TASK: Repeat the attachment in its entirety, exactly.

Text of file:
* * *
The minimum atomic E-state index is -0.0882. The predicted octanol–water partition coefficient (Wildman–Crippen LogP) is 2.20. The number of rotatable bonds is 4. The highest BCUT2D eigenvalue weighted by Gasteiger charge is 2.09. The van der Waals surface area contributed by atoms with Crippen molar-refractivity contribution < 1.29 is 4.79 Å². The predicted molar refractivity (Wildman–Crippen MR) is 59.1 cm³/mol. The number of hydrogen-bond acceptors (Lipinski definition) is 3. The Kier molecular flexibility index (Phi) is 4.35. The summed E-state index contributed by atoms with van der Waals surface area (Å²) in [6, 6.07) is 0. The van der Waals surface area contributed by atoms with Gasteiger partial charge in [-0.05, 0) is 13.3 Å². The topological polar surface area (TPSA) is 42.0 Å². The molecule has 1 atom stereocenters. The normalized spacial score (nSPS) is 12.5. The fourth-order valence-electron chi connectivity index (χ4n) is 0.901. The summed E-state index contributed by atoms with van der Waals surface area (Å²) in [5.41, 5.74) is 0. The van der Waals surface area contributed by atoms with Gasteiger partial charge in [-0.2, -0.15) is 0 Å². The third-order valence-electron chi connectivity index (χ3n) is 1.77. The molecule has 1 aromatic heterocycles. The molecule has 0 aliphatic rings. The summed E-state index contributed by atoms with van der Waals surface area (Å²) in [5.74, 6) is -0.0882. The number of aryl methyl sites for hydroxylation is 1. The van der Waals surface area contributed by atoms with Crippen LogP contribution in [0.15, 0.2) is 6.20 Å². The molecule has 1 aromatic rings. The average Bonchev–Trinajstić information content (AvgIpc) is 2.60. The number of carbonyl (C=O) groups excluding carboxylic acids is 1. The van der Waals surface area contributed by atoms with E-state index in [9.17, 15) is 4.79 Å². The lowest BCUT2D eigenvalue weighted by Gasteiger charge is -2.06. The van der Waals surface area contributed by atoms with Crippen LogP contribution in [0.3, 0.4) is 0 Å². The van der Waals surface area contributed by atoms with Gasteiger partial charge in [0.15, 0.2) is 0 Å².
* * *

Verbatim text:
The minimum atomic E-state index is -0.0882. The predicted octanol–water partition coefficient (Wildman–Crippen LogP) is 2.20. The number of rotatable bonds is 4. The highest BCUT2D eigenvalue weighted by Gasteiger charge is 2.09. The van der Waals surface area contributed by atoms with Crippen molar-refractivity contribution < 1.29 is 4.79 Å². The predicted molar refractivity (Wildman–Crippen MR) is 59.1 cm³/mol. The number of hydrogen-bond acceptors (Lipinski definition) is 3. The Kier molecular flexibility index (Phi) is 4.35. The summed E-state index contributed by atoms with van der Waals surface area (Å²) in [6, 6.07) is 0. The van der Waals surface area contributed by atoms with Gasteiger partial charge in [-0.05, 0) is 13.3 Å². The topological polar surface area (TPSA) is 42.0 Å². The molecule has 1 atom stereocenters. The normalized spacial score (nSPS) is 12.5. The fourth-order valence-electron chi connectivity index (χ4n) is 0.901. The summed E-state index contributed by atoms with van der Waals surface area (Å²) in [5.41, 5.74) is 0. The van der Waals surface area contributed by atoms with Gasteiger partial charge in [-0.2, -0.15) is 0 Å². The third-order valence-electron chi connectivity index (χ3n) is 1.77. The molecule has 1 aromatic heterocycles. The molecule has 0 aliphatic rings. The summed E-state index contributed by atoms with van der Waals surface area (Å²) in [5.74, 6) is -0.0882. The number of aryl methyl sites for hydroxylation is 1. The van der Waals surface area contributed by atoms with Crippen LogP contribution in [0.15, 0.2) is 6.20 Å². The molecule has 1 aromatic rings. The average Bonchev–Trinajstić information content (AvgIpc) is 2.60. The number of carbonyl (C=O) groups excluding carboxylic acids is 1. The van der Waals surface area contributed by atoms with E-state index in [9.17, 15) is 4.79 Å². The lowest BCUT2D eigenvalue weighted by Gasteiger charge is -2.06. The van der Waals surface area contributed by atoms with Crippen LogP contribution in [0.3, 0.4) is 0 Å². The van der Waals surface area contributed by atoms with Gasteiger partial charge in [0.15, 0.2) is 0 Å².